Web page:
Entering Dystopia, Entering Erewhon

in Critical Survey
Patrick Parrinder University of Reading j.p.parrinder@reading.ac.uk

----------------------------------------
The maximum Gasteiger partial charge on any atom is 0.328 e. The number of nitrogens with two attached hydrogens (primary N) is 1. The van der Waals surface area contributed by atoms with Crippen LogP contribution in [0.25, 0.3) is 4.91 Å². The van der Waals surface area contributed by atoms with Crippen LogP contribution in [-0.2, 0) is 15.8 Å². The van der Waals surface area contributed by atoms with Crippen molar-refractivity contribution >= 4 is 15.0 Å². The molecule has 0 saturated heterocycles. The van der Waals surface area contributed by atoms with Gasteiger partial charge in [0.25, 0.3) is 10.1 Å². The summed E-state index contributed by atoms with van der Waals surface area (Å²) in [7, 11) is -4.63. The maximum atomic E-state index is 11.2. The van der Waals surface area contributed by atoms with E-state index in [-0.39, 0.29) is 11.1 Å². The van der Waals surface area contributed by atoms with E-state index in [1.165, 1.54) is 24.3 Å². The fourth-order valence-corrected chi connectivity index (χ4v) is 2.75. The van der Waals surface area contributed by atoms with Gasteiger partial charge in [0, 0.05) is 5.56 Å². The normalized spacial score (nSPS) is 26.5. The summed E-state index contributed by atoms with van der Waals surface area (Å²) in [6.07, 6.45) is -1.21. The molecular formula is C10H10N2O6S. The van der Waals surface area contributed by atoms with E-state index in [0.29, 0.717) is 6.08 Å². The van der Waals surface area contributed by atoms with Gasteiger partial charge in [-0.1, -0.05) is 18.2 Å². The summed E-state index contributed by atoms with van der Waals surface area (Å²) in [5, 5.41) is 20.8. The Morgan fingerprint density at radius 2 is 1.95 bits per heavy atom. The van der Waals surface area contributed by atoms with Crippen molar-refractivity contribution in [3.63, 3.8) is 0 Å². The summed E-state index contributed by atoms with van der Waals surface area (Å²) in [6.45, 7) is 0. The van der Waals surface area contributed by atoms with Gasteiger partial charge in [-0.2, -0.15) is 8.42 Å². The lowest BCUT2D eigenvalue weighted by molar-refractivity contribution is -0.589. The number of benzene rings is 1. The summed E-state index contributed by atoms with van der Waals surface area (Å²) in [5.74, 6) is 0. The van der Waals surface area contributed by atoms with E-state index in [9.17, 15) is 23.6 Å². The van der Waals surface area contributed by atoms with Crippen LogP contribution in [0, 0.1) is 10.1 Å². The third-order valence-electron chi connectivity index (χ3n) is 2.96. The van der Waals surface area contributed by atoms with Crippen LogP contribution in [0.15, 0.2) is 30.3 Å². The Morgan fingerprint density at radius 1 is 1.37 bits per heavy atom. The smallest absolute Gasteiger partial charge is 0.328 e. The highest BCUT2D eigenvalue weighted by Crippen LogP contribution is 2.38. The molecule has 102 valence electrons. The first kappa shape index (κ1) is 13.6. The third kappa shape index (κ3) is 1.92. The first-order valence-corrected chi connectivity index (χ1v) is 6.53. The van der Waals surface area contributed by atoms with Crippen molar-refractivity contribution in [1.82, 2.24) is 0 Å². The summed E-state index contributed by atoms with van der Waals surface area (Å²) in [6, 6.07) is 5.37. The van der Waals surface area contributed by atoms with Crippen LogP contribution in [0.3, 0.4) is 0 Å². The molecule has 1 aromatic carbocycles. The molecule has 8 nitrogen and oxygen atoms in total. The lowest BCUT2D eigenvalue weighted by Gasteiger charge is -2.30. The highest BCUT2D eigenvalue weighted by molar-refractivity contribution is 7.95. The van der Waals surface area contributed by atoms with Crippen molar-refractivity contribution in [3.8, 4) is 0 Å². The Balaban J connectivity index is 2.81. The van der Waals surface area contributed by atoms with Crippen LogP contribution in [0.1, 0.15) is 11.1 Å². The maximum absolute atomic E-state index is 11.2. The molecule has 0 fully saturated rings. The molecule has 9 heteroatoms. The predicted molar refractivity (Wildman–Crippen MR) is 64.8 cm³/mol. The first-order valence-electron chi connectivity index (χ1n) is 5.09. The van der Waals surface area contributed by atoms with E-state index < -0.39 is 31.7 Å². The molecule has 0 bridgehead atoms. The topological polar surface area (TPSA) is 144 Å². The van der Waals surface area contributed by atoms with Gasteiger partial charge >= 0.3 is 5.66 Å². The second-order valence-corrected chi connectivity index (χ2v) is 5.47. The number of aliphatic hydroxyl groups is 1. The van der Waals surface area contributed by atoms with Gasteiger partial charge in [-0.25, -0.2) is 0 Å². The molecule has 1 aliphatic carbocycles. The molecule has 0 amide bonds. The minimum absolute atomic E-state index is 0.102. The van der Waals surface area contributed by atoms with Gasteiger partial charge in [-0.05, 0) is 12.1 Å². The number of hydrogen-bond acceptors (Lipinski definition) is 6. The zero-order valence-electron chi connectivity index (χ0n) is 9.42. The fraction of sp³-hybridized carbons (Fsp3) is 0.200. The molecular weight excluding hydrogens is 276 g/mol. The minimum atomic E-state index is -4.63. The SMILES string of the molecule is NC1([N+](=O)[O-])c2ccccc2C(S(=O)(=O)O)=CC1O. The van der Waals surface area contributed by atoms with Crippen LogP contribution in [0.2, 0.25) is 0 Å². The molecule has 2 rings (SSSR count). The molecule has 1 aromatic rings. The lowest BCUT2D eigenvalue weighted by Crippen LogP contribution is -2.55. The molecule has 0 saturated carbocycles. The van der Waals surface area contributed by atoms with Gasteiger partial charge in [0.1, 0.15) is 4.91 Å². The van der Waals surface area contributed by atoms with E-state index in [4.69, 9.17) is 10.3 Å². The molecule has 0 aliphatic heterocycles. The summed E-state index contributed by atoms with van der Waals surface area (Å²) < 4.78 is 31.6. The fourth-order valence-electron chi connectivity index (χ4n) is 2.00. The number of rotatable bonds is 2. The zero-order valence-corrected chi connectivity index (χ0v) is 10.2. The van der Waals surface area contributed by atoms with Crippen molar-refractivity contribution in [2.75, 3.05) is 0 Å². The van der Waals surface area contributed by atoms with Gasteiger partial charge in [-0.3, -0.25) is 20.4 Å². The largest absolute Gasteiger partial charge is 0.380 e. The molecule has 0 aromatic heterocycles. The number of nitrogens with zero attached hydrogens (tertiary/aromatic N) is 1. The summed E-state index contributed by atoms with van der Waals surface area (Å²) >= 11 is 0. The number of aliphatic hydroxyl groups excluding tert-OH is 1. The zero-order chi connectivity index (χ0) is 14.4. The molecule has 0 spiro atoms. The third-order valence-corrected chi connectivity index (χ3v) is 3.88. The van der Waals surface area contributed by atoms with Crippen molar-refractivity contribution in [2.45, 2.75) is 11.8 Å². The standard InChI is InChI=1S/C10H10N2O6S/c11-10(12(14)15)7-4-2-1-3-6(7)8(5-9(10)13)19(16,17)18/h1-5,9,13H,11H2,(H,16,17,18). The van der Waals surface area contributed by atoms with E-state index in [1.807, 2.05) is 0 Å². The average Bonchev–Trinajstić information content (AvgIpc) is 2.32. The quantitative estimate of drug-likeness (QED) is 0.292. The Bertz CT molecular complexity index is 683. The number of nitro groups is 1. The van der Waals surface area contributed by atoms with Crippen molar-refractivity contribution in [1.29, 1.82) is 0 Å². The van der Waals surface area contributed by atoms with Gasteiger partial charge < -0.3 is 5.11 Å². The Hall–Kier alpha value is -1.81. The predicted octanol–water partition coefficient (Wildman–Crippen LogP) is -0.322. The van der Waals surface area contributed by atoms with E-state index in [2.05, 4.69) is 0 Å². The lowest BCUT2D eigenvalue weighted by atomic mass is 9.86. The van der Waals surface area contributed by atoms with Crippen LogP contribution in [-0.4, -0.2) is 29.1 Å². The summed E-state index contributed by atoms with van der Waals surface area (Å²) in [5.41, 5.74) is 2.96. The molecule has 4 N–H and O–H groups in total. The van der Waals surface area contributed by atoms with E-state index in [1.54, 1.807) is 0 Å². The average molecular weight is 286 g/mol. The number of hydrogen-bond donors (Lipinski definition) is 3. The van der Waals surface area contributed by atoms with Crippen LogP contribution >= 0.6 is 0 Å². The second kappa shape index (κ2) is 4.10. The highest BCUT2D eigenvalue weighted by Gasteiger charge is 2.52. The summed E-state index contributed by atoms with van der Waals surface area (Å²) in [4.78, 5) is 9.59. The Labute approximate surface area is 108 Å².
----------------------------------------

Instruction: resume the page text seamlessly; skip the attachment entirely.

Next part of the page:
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Abandon hope all ye who enter here: a society cannot be truly dystopian if travellers can come and go freely. Anti-utopias and 'satirical utopias' - that is, societies considered perfect by their advocates but not by the implied reader - must be well-regulated enough to prevent the possible disruption caused by a visitor. There is no exit at all from the classic twentieth-century dystopias, which end either in an actual death, like that of the Savage in Huxley's Brave New World (1932), or in a spiritual death like Winston Smith's in Orwell's Nineteen Eighty-Four (1949). Any glimmers of hope that the protagonist may have felt are quickly destroyed.

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